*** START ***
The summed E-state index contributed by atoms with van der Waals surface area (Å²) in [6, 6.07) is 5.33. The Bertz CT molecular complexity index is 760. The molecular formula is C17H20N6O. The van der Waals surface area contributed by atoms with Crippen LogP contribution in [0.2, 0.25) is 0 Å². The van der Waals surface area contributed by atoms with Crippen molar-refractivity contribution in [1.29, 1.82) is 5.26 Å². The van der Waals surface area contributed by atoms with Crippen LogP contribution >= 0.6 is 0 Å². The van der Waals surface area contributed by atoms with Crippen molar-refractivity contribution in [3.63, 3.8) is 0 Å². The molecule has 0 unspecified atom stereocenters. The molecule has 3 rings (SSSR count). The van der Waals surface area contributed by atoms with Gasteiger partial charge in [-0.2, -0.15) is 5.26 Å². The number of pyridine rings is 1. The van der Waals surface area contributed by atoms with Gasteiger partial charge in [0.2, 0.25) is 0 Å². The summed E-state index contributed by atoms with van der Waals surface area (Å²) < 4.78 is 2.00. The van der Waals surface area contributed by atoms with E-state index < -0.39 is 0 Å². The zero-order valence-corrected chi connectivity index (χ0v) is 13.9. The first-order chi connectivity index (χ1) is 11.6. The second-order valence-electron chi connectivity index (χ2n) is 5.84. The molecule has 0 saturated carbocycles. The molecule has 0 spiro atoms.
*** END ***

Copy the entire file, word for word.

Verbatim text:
The summed E-state index contributed by atoms with van der Waals surface area (Å²) in [6, 6.07) is 5.33. The Bertz CT molecular complexity index is 760. The molecular formula is C17H20N6O. The van der Waals surface area contributed by atoms with Crippen LogP contribution in [0.2, 0.25) is 0 Å². The van der Waals surface area contributed by atoms with Crippen molar-refractivity contribution in [1.29, 1.82) is 5.26 Å². The van der Waals surface area contributed by atoms with Crippen LogP contribution >= 0.6 is 0 Å². The van der Waals surface area contributed by atoms with Crippen molar-refractivity contribution in [3.63, 3.8) is 0 Å². The molecule has 0 unspecified atom stereocenters. The molecule has 3 rings (SSSR count). The van der Waals surface area contributed by atoms with Gasteiger partial charge in [-0.2, -0.15) is 5.26 Å². The number of pyridine rings is 1. The van der Waals surface area contributed by atoms with Gasteiger partial charge in [0.2, 0.25) is 0 Å². The summed E-state index contributed by atoms with van der Waals surface area (Å²) < 4.78 is 2.00. The van der Waals surface area contributed by atoms with E-state index < -0.39 is 0 Å². The zero-order valence-corrected chi connectivity index (χ0v) is 13.9. The first-order chi connectivity index (χ1) is 11.6. The second-order valence-electron chi connectivity index (χ2n) is 5.84. The molecule has 0 saturated carbocycles. The molecule has 0 spiro atoms.